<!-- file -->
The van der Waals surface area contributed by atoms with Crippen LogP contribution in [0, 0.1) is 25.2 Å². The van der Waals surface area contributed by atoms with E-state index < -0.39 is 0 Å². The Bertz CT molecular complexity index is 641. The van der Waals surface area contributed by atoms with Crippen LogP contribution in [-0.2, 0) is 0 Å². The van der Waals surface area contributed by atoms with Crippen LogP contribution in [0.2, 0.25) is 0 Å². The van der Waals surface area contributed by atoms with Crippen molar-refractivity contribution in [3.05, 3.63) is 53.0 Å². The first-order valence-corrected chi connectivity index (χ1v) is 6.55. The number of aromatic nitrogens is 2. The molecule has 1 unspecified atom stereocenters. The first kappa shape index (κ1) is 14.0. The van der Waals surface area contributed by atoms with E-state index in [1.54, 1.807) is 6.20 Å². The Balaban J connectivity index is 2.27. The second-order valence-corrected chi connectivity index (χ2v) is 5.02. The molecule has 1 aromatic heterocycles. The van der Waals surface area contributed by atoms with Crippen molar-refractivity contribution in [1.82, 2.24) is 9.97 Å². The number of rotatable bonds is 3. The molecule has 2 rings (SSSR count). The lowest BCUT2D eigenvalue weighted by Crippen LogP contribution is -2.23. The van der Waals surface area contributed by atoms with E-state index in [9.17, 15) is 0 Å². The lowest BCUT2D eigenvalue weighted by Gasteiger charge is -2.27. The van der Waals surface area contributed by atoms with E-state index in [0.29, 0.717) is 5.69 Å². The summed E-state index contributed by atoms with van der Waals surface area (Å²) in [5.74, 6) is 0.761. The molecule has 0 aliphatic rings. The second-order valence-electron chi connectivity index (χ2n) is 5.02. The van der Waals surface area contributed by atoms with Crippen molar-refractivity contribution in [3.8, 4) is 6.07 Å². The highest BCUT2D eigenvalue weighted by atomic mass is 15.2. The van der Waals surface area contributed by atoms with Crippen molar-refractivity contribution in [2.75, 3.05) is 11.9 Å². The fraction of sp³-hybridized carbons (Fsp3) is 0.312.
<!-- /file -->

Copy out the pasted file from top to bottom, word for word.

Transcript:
The van der Waals surface area contributed by atoms with Crippen LogP contribution in [0, 0.1) is 25.2 Å². The van der Waals surface area contributed by atoms with E-state index < -0.39 is 0 Å². The Bertz CT molecular complexity index is 641. The van der Waals surface area contributed by atoms with Crippen LogP contribution in [-0.2, 0) is 0 Å². The van der Waals surface area contributed by atoms with Crippen LogP contribution in [0.2, 0.25) is 0 Å². The van der Waals surface area contributed by atoms with Crippen molar-refractivity contribution in [3.05, 3.63) is 53.0 Å². The first-order valence-corrected chi connectivity index (χ1v) is 6.55. The number of aromatic nitrogens is 2. The molecule has 1 unspecified atom stereocenters. The first kappa shape index (κ1) is 14.0. The van der Waals surface area contributed by atoms with E-state index in [1.54, 1.807) is 6.20 Å². The Balaban J connectivity index is 2.27. The second-order valence-corrected chi connectivity index (χ2v) is 5.02. The molecule has 1 aromatic heterocycles. The van der Waals surface area contributed by atoms with Crippen molar-refractivity contribution in [1.82, 2.24) is 9.97 Å². The number of rotatable bonds is 3. The molecule has 2 rings (SSSR count). The lowest BCUT2D eigenvalue weighted by Crippen LogP contribution is -2.23. The van der Waals surface area contributed by atoms with E-state index in [9.17, 15) is 0 Å². The lowest BCUT2D eigenvalue weighted by Gasteiger charge is -2.27. The van der Waals surface area contributed by atoms with E-state index in [0.29, 0.717) is 5.69 Å². The summed E-state index contributed by atoms with van der Waals surface area (Å²) in [5.74, 6) is 0.761. The molecule has 0 aliphatic rings. The second-order valence-electron chi connectivity index (χ2n) is 5.02. The van der Waals surface area contributed by atoms with Crippen molar-refractivity contribution in [3.8, 4) is 6.07 Å². The highest BCUT2D eigenvalue weighted by atomic mass is 15.2. The van der Waals surface area contributed by atoms with Crippen molar-refractivity contribution in [2.75, 3.05) is 11.9 Å². The fraction of sp³-hybridized carbons (Fsp3) is 0.312.